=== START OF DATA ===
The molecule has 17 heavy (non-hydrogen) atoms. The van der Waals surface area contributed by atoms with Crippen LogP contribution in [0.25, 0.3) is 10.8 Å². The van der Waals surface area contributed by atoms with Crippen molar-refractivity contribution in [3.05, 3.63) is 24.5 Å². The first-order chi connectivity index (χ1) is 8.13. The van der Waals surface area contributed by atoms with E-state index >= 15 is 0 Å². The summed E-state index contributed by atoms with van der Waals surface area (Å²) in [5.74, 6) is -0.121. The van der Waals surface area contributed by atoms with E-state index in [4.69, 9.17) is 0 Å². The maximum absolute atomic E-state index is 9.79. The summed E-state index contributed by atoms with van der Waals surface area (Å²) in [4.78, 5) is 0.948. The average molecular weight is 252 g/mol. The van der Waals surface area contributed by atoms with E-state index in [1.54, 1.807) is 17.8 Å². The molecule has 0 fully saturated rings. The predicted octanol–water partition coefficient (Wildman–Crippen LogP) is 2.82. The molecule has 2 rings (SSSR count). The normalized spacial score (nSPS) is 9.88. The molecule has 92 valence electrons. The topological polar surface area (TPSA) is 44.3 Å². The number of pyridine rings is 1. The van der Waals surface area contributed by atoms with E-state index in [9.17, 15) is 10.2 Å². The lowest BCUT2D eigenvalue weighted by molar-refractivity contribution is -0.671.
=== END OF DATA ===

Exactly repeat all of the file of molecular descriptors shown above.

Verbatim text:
The molecule has 17 heavy (non-hydrogen) atoms. The van der Waals surface area contributed by atoms with Crippen LogP contribution in [0.25, 0.3) is 10.8 Å². The van der Waals surface area contributed by atoms with Crippen molar-refractivity contribution in [3.05, 3.63) is 24.5 Å². The first-order chi connectivity index (χ1) is 8.13. The van der Waals surface area contributed by atoms with E-state index >= 15 is 0 Å². The summed E-state index contributed by atoms with van der Waals surface area (Å²) in [5.74, 6) is -0.121. The van der Waals surface area contributed by atoms with E-state index in [4.69, 9.17) is 0 Å². The maximum absolute atomic E-state index is 9.79. The summed E-state index contributed by atoms with van der Waals surface area (Å²) in [4.78, 5) is 0.948. The average molecular weight is 252 g/mol. The van der Waals surface area contributed by atoms with E-state index in [1.54, 1.807) is 17.8 Å². The molecule has 0 fully saturated rings. The predicted octanol–water partition coefficient (Wildman–Crippen LogP) is 2.82. The molecule has 2 rings (SSSR count). The normalized spacial score (nSPS) is 9.88. The molecule has 92 valence electrons. The topological polar surface area (TPSA) is 44.3 Å². The number of pyridine rings is 1. The van der Waals surface area contributed by atoms with E-state index in [9.17, 15) is 10.2 Å². The lowest BCUT2D eigenvalue weighted by molar-refractivity contribution is -0.671.